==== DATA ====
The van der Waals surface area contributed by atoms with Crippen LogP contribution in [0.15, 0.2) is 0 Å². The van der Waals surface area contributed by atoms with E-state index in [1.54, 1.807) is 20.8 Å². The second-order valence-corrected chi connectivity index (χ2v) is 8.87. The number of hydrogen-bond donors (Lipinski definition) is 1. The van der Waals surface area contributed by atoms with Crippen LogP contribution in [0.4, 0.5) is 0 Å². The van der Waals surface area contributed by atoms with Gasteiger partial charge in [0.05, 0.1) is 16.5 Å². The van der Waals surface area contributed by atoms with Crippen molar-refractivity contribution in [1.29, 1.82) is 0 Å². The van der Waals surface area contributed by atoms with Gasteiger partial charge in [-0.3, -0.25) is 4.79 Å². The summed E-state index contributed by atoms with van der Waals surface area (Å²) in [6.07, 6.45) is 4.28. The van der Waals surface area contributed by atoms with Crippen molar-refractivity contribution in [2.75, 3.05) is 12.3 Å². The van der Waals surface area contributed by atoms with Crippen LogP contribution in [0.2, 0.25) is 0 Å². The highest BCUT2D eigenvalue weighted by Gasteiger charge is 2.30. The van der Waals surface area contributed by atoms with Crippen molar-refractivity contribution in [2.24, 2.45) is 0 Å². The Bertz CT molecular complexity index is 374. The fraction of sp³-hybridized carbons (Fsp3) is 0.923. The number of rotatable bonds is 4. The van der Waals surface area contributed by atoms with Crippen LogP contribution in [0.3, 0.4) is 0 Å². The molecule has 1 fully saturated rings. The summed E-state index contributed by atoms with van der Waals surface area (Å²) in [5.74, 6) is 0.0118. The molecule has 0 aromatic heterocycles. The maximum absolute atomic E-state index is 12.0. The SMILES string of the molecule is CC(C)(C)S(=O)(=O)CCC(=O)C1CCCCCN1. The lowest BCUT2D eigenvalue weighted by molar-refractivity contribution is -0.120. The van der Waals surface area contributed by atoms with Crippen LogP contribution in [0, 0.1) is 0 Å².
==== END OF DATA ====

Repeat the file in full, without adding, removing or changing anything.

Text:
The van der Waals surface area contributed by atoms with Crippen LogP contribution in [0.15, 0.2) is 0 Å². The van der Waals surface area contributed by atoms with E-state index in [1.54, 1.807) is 20.8 Å². The second-order valence-corrected chi connectivity index (χ2v) is 8.87. The number of hydrogen-bond donors (Lipinski definition) is 1. The van der Waals surface area contributed by atoms with Crippen LogP contribution in [0.4, 0.5) is 0 Å². The van der Waals surface area contributed by atoms with Gasteiger partial charge in [0.05, 0.1) is 16.5 Å². The van der Waals surface area contributed by atoms with Crippen molar-refractivity contribution in [1.29, 1.82) is 0 Å². The van der Waals surface area contributed by atoms with Gasteiger partial charge in [-0.3, -0.25) is 4.79 Å². The summed E-state index contributed by atoms with van der Waals surface area (Å²) in [6.07, 6.45) is 4.28. The van der Waals surface area contributed by atoms with Crippen molar-refractivity contribution in [2.75, 3.05) is 12.3 Å². The van der Waals surface area contributed by atoms with Crippen LogP contribution in [0.2, 0.25) is 0 Å². The highest BCUT2D eigenvalue weighted by Gasteiger charge is 2.30. The van der Waals surface area contributed by atoms with Crippen molar-refractivity contribution in [2.24, 2.45) is 0 Å². The Bertz CT molecular complexity index is 374. The fraction of sp³-hybridized carbons (Fsp3) is 0.923. The number of rotatable bonds is 4. The van der Waals surface area contributed by atoms with Crippen LogP contribution in [0.3, 0.4) is 0 Å². The molecule has 1 fully saturated rings. The summed E-state index contributed by atoms with van der Waals surface area (Å²) in [5.74, 6) is 0.0118. The molecule has 0 aromatic heterocycles. The maximum absolute atomic E-state index is 12.0. The SMILES string of the molecule is CC(C)(C)S(=O)(=O)CCC(=O)C1CCCCCN1. The lowest BCUT2D eigenvalue weighted by molar-refractivity contribution is -0.120. The van der Waals surface area contributed by atoms with Crippen LogP contribution in [0, 0.1) is 0 Å².